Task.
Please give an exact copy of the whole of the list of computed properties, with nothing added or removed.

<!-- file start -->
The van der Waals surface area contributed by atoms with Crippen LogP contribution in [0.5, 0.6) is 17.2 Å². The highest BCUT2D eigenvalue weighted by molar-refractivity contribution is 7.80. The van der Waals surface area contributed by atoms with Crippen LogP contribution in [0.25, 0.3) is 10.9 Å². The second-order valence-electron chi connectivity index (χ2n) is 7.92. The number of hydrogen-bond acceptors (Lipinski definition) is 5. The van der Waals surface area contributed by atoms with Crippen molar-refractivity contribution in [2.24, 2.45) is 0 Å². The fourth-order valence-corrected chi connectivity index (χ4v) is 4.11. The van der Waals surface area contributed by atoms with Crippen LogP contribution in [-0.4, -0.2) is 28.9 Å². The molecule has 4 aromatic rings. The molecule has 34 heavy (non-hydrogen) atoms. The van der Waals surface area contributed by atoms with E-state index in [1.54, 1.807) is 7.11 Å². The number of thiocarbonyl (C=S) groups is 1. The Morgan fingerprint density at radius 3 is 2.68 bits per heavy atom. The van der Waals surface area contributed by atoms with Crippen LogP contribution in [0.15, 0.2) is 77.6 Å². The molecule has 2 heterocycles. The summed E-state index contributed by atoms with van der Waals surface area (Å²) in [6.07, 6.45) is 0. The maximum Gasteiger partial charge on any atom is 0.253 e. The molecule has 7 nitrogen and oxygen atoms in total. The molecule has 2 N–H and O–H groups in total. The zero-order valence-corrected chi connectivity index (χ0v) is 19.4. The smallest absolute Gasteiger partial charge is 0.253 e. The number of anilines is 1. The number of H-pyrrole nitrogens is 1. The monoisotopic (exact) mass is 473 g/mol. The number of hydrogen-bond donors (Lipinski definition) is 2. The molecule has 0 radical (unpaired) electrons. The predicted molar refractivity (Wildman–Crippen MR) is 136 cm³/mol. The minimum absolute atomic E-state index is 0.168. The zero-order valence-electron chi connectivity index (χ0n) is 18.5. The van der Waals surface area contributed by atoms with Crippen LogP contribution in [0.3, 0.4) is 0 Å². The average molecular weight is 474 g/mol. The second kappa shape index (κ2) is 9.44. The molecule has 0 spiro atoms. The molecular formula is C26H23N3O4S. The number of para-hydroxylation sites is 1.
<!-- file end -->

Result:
The van der Waals surface area contributed by atoms with Crippen LogP contribution in [0.5, 0.6) is 17.2 Å². The highest BCUT2D eigenvalue weighted by molar-refractivity contribution is 7.80. The van der Waals surface area contributed by atoms with Crippen LogP contribution in [0.25, 0.3) is 10.9 Å². The second-order valence-electron chi connectivity index (χ2n) is 7.92. The number of hydrogen-bond acceptors (Lipinski definition) is 5. The van der Waals surface area contributed by atoms with Crippen molar-refractivity contribution in [2.24, 2.45) is 0 Å². The fourth-order valence-corrected chi connectivity index (χ4v) is 4.11. The van der Waals surface area contributed by atoms with Crippen LogP contribution in [-0.4, -0.2) is 28.9 Å². The molecule has 4 aromatic rings. The molecule has 34 heavy (non-hydrogen) atoms. The van der Waals surface area contributed by atoms with E-state index in [1.54, 1.807) is 7.11 Å². The number of thiocarbonyl (C=S) groups is 1. The Morgan fingerprint density at radius 3 is 2.68 bits per heavy atom. The van der Waals surface area contributed by atoms with Crippen LogP contribution in [0.15, 0.2) is 77.6 Å². The molecule has 2 heterocycles. The summed E-state index contributed by atoms with van der Waals surface area (Å²) in [6.07, 6.45) is 0. The maximum Gasteiger partial charge on any atom is 0.253 e. The molecule has 7 nitrogen and oxygen atoms in total. The molecule has 2 N–H and O–H groups in total. The zero-order valence-corrected chi connectivity index (χ0v) is 19.4. The smallest absolute Gasteiger partial charge is 0.253 e. The number of anilines is 1. The number of H-pyrrole nitrogens is 1. The monoisotopic (exact) mass is 473 g/mol. The number of hydrogen-bond donors (Lipinski definition) is 2. The molecule has 0 radical (unpaired) electrons. The predicted molar refractivity (Wildman–Crippen MR) is 136 cm³/mol. The minimum absolute atomic E-state index is 0.168. The zero-order valence-electron chi connectivity index (χ0n) is 18.5. The van der Waals surface area contributed by atoms with Crippen LogP contribution in [0.3, 0.4) is 0 Å². The average molecular weight is 474 g/mol. The second kappa shape index (κ2) is 9.44. The molecule has 0 spiro atoms. The molecular formula is C26H23N3O4S. The number of para-hydroxylation sites is 1.